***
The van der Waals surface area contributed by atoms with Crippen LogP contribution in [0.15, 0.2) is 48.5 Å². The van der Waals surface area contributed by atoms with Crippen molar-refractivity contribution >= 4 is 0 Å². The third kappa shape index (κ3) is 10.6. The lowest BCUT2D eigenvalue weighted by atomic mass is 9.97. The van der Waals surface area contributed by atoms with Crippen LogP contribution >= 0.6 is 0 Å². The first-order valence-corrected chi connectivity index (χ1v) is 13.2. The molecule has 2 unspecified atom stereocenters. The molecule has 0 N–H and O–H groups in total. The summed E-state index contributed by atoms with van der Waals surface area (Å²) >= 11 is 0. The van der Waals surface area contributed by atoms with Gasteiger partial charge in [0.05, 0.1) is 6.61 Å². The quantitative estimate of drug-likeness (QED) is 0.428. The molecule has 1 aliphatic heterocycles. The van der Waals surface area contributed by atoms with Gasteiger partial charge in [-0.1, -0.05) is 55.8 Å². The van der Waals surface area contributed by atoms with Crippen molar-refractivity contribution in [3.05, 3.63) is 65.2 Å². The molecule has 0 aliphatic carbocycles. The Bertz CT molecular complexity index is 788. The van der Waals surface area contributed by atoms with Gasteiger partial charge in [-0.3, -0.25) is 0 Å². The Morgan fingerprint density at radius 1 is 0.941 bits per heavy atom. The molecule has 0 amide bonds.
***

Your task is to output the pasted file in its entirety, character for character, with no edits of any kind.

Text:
The van der Waals surface area contributed by atoms with Crippen LogP contribution in [0.15, 0.2) is 48.5 Å². The van der Waals surface area contributed by atoms with Crippen molar-refractivity contribution >= 4 is 0 Å². The third kappa shape index (κ3) is 10.6. The lowest BCUT2D eigenvalue weighted by atomic mass is 9.97. The van der Waals surface area contributed by atoms with Crippen LogP contribution >= 0.6 is 0 Å². The first-order valence-corrected chi connectivity index (χ1v) is 13.2. The molecule has 2 unspecified atom stereocenters. The molecule has 0 N–H and O–H groups in total. The summed E-state index contributed by atoms with van der Waals surface area (Å²) >= 11 is 0. The van der Waals surface area contributed by atoms with Gasteiger partial charge in [0.05, 0.1) is 6.61 Å². The quantitative estimate of drug-likeness (QED) is 0.428. The molecule has 1 aliphatic heterocycles. The van der Waals surface area contributed by atoms with Gasteiger partial charge in [-0.1, -0.05) is 55.8 Å². The van der Waals surface area contributed by atoms with Crippen molar-refractivity contribution in [3.05, 3.63) is 65.2 Å². The molecule has 0 aliphatic carbocycles. The Bertz CT molecular complexity index is 788. The van der Waals surface area contributed by atoms with Gasteiger partial charge in [-0.3, -0.25) is 0 Å². The Morgan fingerprint density at radius 1 is 0.941 bits per heavy atom. The molecule has 0 amide bonds.